In short: yes, boxing has a cost. But please look at it in context, and if you’re going to start making claims about how much faster code will run when it avoids boxing, at least provide an example where it actually contributes significantly to the overall execution cost.

25 thoughts on “Why boxing doesn’t keep me awake at nights”

  1. A comment from Tom Kirby-Green which for some reason I can’t approve in its original form:

    “Yeah, I’ve encountered an over developed fear of boxing performance amongst .NET developers. Lots of books seem to toll the bell about boxing but then don’t give sufficient coverage to things like: how do you achieve deterministic clean-up (i.e. RAII) in C#, or the power and beauty of ‘yield return’ etc. I tend to think authors like boxing as a topic because it’s a excuse to show some IL and thus gain some ‘hardcore’ kudos.”

  2. I think you are making a mountain out of a molehill here. If you were to take the text of most books literally then you would find a lot to be exaggerated and in this case it has some justice.

    Books are largely subjective anyway and my own opinion is that CLR Via C# probably has the best description of generics to date. That said I’m sure if I picked the book up now and scanned for slightly over zealous use of language when describing a feature I would do so. And I would do so for the other books on my shelf from the ones deemed to be rubbish (actually I don’t own any of these any more) to the ones that have legendary status.

    Let it go…

  3. @Granville: The problem is that people read books and assume they are being accurate. People *will* go to extraordinary lengths to avoid boxing without stopping to think about whether it really is going to hurt their performance. After all, the book tells them it will execute “much faster” and who are they to question someone of Jeff Richter’s stature?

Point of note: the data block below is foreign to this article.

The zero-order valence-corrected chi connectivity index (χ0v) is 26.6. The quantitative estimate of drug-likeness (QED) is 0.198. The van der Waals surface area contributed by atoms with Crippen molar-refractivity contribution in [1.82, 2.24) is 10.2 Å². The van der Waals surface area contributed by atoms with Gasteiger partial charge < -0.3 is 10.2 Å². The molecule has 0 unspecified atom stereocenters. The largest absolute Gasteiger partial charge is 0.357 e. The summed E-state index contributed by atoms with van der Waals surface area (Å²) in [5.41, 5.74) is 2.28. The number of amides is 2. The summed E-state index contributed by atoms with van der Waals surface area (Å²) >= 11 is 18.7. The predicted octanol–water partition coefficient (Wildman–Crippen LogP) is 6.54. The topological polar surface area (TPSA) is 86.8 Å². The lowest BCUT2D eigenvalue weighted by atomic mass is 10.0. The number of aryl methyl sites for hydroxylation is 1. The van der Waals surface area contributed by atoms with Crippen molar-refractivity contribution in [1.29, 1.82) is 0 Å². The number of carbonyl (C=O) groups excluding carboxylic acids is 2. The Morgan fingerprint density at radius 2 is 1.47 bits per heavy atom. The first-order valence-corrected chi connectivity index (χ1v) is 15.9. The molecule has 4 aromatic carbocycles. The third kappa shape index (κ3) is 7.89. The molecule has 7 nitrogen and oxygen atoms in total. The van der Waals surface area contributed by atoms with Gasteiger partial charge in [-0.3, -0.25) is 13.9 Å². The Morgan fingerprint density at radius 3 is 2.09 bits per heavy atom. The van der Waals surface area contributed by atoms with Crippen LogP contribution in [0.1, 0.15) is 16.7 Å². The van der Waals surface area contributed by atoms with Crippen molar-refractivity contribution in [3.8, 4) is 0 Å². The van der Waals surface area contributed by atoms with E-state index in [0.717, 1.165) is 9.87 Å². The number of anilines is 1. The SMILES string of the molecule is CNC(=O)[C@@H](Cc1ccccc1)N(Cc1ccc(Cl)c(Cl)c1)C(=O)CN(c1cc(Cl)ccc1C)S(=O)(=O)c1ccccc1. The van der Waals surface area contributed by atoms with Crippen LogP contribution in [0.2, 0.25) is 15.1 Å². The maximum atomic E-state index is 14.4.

I’ve seen people claim that a couple of hundred exceptions thrown in an *hour* of a web server’s lifetime will kill performance. Myths around performance build up very easily and are hard to quash.

    This is why authors have a duty of care *not* to exaggerate, and to be as accurate as is humanly possible.

    (And yes, I suspect I’ve exaggerated in my book too. I know I’ve made some mistakes. Where I have, I make full apology and will certainly correct it if it’s pointed out to me.)

  4. I believe the best approach, is, instead of saying that X is inefficient, state X’s overhead in approximate figures. Then people can easily work out whether this inefficiency actually matters in any given situation. Of course the exact figure will vary according to CPU, etc., but the order of magnitude generally does not. I did this when writing on such topics as Reflection and multithreading. For example, a dynamic method invocation typically has an overhead of a few microseconds; an uncontended lock around 100ns, generating a RSA keypair, 100ms. You can see from this that there’s SIX orders of magnitude difference between the last two activities, and yet I’ve seen them both described as “slow”.

    Providing actual figures is always more useful than saying merely that something is “inefficient” or answering the question “What is it’s overhead?” with the non-answer “It depends”.

  5. @Joe: Absolutely – that sounds ideal to me, and your example of two radically different operations being described as just “slow” is a cracking one :)

  6. I think you’re being far too literal here. Of course console output or string formatting will completely dominate any possible overhead from boxing three variables. I’m pretty sure Jeff Richter knows that, too. Since you’re usually a very reasonable chap I must say I’m surprised you wasted your time on these fairly silly benchmarks that merely prove the obvious.

    When I read the book the thought that boxing would slow down console output never even occurred to me. Richter writes many pages on boxing and unboxing, and IMO it’s perfectly clear in the context of these pages that Console.WriteLine is merely an example of a method call that performs implicit boxing.

    I’m not sure if programmers who would actually take such a small quote out of context and base their performance assumptions on it actually exist in reality, but if they do I would blame them for this misunderstanding, not the author.

  7. @Chris: You could certainly blame the reader for naivety, but I think there’s a duty for the author to pick examples which actually make their point accurately.